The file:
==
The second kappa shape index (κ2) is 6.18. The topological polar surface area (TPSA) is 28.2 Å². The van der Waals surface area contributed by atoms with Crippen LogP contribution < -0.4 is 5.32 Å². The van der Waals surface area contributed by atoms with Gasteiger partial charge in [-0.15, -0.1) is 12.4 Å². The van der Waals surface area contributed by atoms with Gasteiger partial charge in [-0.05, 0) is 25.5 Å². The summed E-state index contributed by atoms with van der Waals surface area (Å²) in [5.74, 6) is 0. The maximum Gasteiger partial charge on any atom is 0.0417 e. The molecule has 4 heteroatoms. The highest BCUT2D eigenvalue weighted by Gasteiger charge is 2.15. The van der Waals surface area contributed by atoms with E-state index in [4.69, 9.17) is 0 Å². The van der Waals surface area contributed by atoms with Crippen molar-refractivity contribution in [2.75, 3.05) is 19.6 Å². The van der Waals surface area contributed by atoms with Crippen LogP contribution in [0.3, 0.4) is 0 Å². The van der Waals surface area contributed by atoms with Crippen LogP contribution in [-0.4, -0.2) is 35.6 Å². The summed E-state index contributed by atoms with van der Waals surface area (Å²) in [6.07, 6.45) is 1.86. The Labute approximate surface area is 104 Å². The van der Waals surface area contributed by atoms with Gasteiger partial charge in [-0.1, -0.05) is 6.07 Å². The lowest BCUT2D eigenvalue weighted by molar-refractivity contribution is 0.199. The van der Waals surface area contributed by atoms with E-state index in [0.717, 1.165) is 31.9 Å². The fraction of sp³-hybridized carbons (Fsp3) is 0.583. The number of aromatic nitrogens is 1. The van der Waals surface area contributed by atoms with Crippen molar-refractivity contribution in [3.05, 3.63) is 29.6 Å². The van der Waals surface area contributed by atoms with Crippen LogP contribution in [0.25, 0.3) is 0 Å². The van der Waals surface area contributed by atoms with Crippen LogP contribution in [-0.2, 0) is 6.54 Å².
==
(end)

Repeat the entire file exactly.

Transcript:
The second kappa shape index (κ2) is 6.18. The topological polar surface area (TPSA) is 28.2 Å². The van der Waals surface area contributed by atoms with Crippen LogP contribution < -0.4 is 5.32 Å². The van der Waals surface area contributed by atoms with Gasteiger partial charge in [-0.15, -0.1) is 12.4 Å². The van der Waals surface area contributed by atoms with Gasteiger partial charge in [-0.05, 0) is 25.5 Å². The summed E-state index contributed by atoms with van der Waals surface area (Å²) in [5.74, 6) is 0. The maximum Gasteiger partial charge on any atom is 0.0417 e. The molecule has 4 heteroatoms. The highest BCUT2D eigenvalue weighted by Gasteiger charge is 2.15. The van der Waals surface area contributed by atoms with E-state index in [4.69, 9.17) is 0 Å². The van der Waals surface area contributed by atoms with Crippen molar-refractivity contribution in [2.75, 3.05) is 19.6 Å². The van der Waals surface area contributed by atoms with Crippen LogP contribution in [0.3, 0.4) is 0 Å². The van der Waals surface area contributed by atoms with Crippen LogP contribution in [-0.4, -0.2) is 35.6 Å². The summed E-state index contributed by atoms with van der Waals surface area (Å²) in [6.07, 6.45) is 1.86. The Labute approximate surface area is 104 Å². The van der Waals surface area contributed by atoms with Gasteiger partial charge in [-0.1, -0.05) is 6.07 Å². The lowest BCUT2D eigenvalue weighted by molar-refractivity contribution is 0.199. The van der Waals surface area contributed by atoms with E-state index in [0.717, 1.165) is 31.9 Å². The fraction of sp³-hybridized carbons (Fsp3) is 0.583. The number of aromatic nitrogens is 1. The van der Waals surface area contributed by atoms with Crippen molar-refractivity contribution in [3.05, 3.63) is 29.6 Å². The van der Waals surface area contributed by atoms with Crippen LogP contribution in [0.25, 0.3) is 0 Å². The van der Waals surface area contributed by atoms with Crippen LogP contribution in [-0.2, 0) is 6.54 Å².